Trails & Destinations
Corn Creek & Desert National Wildlife Refuge Visitor Center
The most frequented destination at the Desert National Wildlife Refuge is Corn Creek and the Visitor Center. They can be accessed via Corn Creek Road, a small paved road in between Kyle and Lee Canyon, on the east side of US-95. About 4 miles from the intersection of US-95 and the Corn Creek Road, the Corn Creek Visitor Center provides introductory and in-depth information about the Desert National Wildlife Refuge, its mission, and its wildlife. Corn Creek is a popular spot for bird watching and also home to the only remaining population of Pahrump Poolfish, although work on changing that is underway. Meander down one of the many small trails through Corn Creek and you'll find a small house with an even smaller fish; the Pahrump Poolfish Refugium.
Beyond the Pavement
The Refuge is vast beyond Corn Creek and can be accessed via two main roads, Mormon Well Road and Alamo Road. Both of these roads are rough dirt roads requiring high clearance and sometimes 4-wheel drive. The quality of the road depends on how recently it was maintained and recent weather events. Both of these roads eventually lead to US-93 many miles to the East, though there's much to see along the way.
Mormon Well Road skirts around the South end of the Sheep Range and goes right by Fossil Ridge. From this road visitors can access Fossil Ridge, Gass Peak, John Day Peak, Long Canyon, Desert Pass Campground, the Joshua Tree Forest, and plenty of open desert. For a more detailed description of each of these trails and backroads, it is suggested visitors reach out to the Fish & Wildlife Service or plan ahead using the Map Tab on the left of this page.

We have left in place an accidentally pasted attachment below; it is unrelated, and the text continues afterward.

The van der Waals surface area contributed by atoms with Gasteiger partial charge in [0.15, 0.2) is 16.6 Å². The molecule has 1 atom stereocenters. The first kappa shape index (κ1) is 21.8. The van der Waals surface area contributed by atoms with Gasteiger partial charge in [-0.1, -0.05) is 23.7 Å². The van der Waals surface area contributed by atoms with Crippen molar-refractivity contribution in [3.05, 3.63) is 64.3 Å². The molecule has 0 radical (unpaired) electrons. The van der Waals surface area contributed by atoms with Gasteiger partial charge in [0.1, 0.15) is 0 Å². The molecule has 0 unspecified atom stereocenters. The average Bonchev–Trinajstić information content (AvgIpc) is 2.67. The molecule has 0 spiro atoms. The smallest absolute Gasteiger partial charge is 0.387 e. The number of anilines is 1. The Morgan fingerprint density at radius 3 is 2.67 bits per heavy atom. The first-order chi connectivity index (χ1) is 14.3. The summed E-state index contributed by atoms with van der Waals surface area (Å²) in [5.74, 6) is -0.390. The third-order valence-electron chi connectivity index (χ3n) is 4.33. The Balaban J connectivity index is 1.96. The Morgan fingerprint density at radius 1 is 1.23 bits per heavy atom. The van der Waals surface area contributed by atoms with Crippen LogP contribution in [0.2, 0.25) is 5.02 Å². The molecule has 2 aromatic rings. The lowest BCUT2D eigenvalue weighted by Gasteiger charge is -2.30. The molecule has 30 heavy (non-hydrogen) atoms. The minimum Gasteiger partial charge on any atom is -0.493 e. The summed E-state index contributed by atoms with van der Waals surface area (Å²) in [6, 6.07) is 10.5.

Alamo Road travels north along the face of the Sheep Range. From this road visitors can access a variety of backroads, including Cow Camp Road, and other destinations such as the Hidden Forest trailhead, Hayford Peak, the dry lake bed, the sand dunes, and eventually the town of Alamo. Again, for a more detailed description of each of these trails and backroads, it is suggested visitors reach out to the Fish & Wildlife Service or plan ahead using the Map Tab on the left of this page.
Viewing Desert Bighorn Sheep
After centuries of persecution and conflicts with and diseases from domestic livestock, desert bighorn sheep have become quite reclusive. They are difficult to find and tend to keep to themselves in vertical, secluded country. The Desert National Wildlife Refuge is the desert bighorn sheep's largest protected continuous habitat. If visitors take the time to travel by foot through some of this rough terrain they may be rewarded with a glimpse of a sheep. More likely, visitors will notice traces of what the sheep have left behind; scat, flattened spots, and maybe even bones. If you are lucky enough to see a sheep, be respectful and keep your distance as they are wild animals. Also, do not be alarmed if you see a large "necklace" one some of the animals. The U.S. Geological Survey and the U.S. Fish & Wildlife Service are gathering data about sheep's behavior and distribution in order to better understand the pneumonia that plagues our local populations.
For more information on Trails, Trailheads, and Access, click the Maps tab on the left side of this page.
The Desert National Wildlife Refuge Website is an excellent fount of information about all aspects of the Refuge.